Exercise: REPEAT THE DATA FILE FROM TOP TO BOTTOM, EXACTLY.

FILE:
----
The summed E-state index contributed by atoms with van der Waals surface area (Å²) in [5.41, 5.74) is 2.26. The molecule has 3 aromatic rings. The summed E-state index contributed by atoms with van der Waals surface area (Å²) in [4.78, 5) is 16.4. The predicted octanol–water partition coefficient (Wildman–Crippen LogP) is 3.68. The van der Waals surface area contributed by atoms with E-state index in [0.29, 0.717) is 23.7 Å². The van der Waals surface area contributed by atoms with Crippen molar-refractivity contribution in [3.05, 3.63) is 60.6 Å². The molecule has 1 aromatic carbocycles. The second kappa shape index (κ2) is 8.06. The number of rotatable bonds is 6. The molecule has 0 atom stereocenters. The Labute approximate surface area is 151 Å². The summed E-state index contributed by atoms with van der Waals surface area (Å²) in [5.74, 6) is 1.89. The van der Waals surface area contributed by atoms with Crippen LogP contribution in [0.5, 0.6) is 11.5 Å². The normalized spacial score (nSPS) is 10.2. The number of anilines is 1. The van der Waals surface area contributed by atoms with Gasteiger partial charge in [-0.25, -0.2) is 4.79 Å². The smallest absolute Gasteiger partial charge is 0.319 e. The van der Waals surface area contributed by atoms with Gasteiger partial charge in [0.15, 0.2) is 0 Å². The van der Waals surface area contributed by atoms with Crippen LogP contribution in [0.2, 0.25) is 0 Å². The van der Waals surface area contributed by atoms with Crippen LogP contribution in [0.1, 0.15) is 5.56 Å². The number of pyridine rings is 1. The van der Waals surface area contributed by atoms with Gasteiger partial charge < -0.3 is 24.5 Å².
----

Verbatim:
The summed E-state index contributed by atoms with van der Waals surface area (Å²) in [5.41, 5.74) is 2.26. The molecule has 3 aromatic rings. The summed E-state index contributed by atoms with van der Waals surface area (Å²) in [4.78, 5) is 16.4. The predicted octanol–water partition coefficient (Wildman–Crippen LogP) is 3.68. The van der Waals surface area contributed by atoms with E-state index in [0.29, 0.717) is 23.7 Å². The van der Waals surface area contributed by atoms with Crippen molar-refractivity contribution in [3.05, 3.63) is 60.6 Å². The molecule has 1 aromatic carbocycles. The second kappa shape index (κ2) is 8.06. The number of rotatable bonds is 6. The molecule has 0 atom stereocenters. The Labute approximate surface area is 151 Å². The summed E-state index contributed by atoms with van der Waals surface area (Å²) in [5.74, 6) is 1.89. The van der Waals surface area contributed by atoms with Crippen LogP contribution in [0.5, 0.6) is 11.5 Å². The normalized spacial score (nSPS) is 10.2. The number of anilines is 1. The van der Waals surface area contributed by atoms with Gasteiger partial charge in [-0.25, -0.2) is 4.79 Å². The smallest absolute Gasteiger partial charge is 0.319 e. The van der Waals surface area contributed by atoms with Gasteiger partial charge in [0.15, 0.2) is 0 Å². The van der Waals surface area contributed by atoms with Crippen LogP contribution in [0.2, 0.25) is 0 Å². The van der Waals surface area contributed by atoms with Crippen LogP contribution in [0.1, 0.15) is 5.56 Å². The number of pyridine rings is 1. The van der Waals surface area contributed by atoms with Gasteiger partial charge < -0.3 is 24.5 Å².